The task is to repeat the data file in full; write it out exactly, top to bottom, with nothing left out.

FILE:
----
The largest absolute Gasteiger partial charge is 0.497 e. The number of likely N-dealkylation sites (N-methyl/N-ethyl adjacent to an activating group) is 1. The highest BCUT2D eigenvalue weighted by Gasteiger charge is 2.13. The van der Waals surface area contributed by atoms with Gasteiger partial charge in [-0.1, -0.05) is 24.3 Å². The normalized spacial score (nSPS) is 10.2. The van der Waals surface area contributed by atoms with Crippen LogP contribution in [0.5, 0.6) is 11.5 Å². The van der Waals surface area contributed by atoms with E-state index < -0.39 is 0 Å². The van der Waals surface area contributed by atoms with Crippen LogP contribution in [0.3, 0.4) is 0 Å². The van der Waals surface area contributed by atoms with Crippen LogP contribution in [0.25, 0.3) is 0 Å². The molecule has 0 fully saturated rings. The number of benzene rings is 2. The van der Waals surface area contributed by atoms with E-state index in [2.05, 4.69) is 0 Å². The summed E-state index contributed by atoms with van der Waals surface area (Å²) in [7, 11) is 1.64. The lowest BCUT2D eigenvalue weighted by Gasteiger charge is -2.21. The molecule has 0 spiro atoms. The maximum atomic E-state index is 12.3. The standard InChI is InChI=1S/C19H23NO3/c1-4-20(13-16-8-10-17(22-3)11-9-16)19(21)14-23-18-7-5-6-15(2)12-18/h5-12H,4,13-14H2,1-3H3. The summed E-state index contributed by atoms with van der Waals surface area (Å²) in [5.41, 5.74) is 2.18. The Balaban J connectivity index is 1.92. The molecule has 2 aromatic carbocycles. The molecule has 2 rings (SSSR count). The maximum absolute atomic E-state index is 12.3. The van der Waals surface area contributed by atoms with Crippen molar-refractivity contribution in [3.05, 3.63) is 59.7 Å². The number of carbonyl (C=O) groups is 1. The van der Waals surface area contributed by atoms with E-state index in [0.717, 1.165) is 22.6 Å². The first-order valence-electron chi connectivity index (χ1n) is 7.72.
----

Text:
The largest absolute Gasteiger partial charge is 0.497 e. The number of likely N-dealkylation sites (N-methyl/N-ethyl adjacent to an activating group) is 1. The highest BCUT2D eigenvalue weighted by Gasteiger charge is 2.13. The van der Waals surface area contributed by atoms with Gasteiger partial charge in [-0.1, -0.05) is 24.3 Å². The normalized spacial score (nSPS) is 10.2. The van der Waals surface area contributed by atoms with Crippen LogP contribution in [0.5, 0.6) is 11.5 Å². The van der Waals surface area contributed by atoms with E-state index < -0.39 is 0 Å². The van der Waals surface area contributed by atoms with Crippen LogP contribution in [0.3, 0.4) is 0 Å². The van der Waals surface area contributed by atoms with Crippen LogP contribution in [0.25, 0.3) is 0 Å². The molecule has 0 fully saturated rings. The number of benzene rings is 2. The van der Waals surface area contributed by atoms with E-state index in [2.05, 4.69) is 0 Å². The summed E-state index contributed by atoms with van der Waals surface area (Å²) in [7, 11) is 1.64. The lowest BCUT2D eigenvalue weighted by Gasteiger charge is -2.21. The molecule has 0 spiro atoms. The maximum atomic E-state index is 12.3. The standard InChI is InChI=1S/C19H23NO3/c1-4-20(13-16-8-10-17(22-3)11-9-16)19(21)14-23-18-7-5-6-15(2)12-18/h5-12H,4,13-14H2,1-3H3. The summed E-state index contributed by atoms with van der Waals surface area (Å²) in [5.41, 5.74) is 2.18. The Balaban J connectivity index is 1.92. The molecule has 2 aromatic carbocycles. The molecule has 2 rings (SSSR count). The maximum absolute atomic E-state index is 12.3. The van der Waals surface area contributed by atoms with Crippen molar-refractivity contribution in [3.05, 3.63) is 59.7 Å². The number of carbonyl (C=O) groups is 1. The van der Waals surface area contributed by atoms with E-state index in [0.717, 1.165) is 22.6 Å². The first-order valence-electron chi connectivity index (χ1n) is 7.72.